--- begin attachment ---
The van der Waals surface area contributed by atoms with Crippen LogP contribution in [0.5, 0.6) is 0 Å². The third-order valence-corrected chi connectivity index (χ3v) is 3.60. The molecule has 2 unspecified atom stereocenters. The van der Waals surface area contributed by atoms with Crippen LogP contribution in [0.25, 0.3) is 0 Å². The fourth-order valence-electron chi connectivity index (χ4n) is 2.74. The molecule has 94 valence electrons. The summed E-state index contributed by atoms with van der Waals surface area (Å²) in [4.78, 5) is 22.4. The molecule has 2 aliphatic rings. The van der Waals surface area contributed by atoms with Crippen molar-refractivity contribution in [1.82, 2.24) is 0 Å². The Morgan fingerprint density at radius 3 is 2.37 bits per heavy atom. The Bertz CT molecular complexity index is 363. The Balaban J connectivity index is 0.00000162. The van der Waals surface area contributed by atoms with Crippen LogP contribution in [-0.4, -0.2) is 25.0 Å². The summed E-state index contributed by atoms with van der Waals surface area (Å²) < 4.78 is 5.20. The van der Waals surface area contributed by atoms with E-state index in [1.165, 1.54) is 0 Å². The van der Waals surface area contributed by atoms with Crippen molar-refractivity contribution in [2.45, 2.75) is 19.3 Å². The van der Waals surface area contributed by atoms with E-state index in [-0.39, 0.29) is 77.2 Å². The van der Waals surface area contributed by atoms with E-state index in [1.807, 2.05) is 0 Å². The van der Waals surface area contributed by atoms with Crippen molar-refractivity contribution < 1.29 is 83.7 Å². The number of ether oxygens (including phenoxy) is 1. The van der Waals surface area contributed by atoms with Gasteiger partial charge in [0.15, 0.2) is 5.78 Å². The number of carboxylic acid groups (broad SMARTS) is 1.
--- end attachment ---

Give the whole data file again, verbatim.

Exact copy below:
The van der Waals surface area contributed by atoms with Crippen LogP contribution in [0.5, 0.6) is 0 Å². The third-order valence-corrected chi connectivity index (χ3v) is 3.60. The molecule has 2 unspecified atom stereocenters. The van der Waals surface area contributed by atoms with Crippen LogP contribution in [0.25, 0.3) is 0 Å². The fourth-order valence-electron chi connectivity index (χ4n) is 2.74. The molecule has 94 valence electrons. The summed E-state index contributed by atoms with van der Waals surface area (Å²) in [4.78, 5) is 22.4. The molecule has 2 aliphatic rings. The van der Waals surface area contributed by atoms with Crippen molar-refractivity contribution in [1.82, 2.24) is 0 Å². The Morgan fingerprint density at radius 3 is 2.37 bits per heavy atom. The Bertz CT molecular complexity index is 363. The Balaban J connectivity index is 0.00000162. The van der Waals surface area contributed by atoms with Crippen LogP contribution in [-0.4, -0.2) is 25.0 Å². The summed E-state index contributed by atoms with van der Waals surface area (Å²) < 4.78 is 5.20. The van der Waals surface area contributed by atoms with E-state index in [1.165, 1.54) is 0 Å². The van der Waals surface area contributed by atoms with Crippen molar-refractivity contribution in [2.45, 2.75) is 19.3 Å². The van der Waals surface area contributed by atoms with E-state index in [-0.39, 0.29) is 77.2 Å². The van der Waals surface area contributed by atoms with E-state index in [1.807, 2.05) is 0 Å². The van der Waals surface area contributed by atoms with Crippen molar-refractivity contribution < 1.29 is 83.7 Å². The number of ether oxygens (including phenoxy) is 1. The van der Waals surface area contributed by atoms with Gasteiger partial charge in [0.15, 0.2) is 5.78 Å². The number of carboxylic acid groups (broad SMARTS) is 1.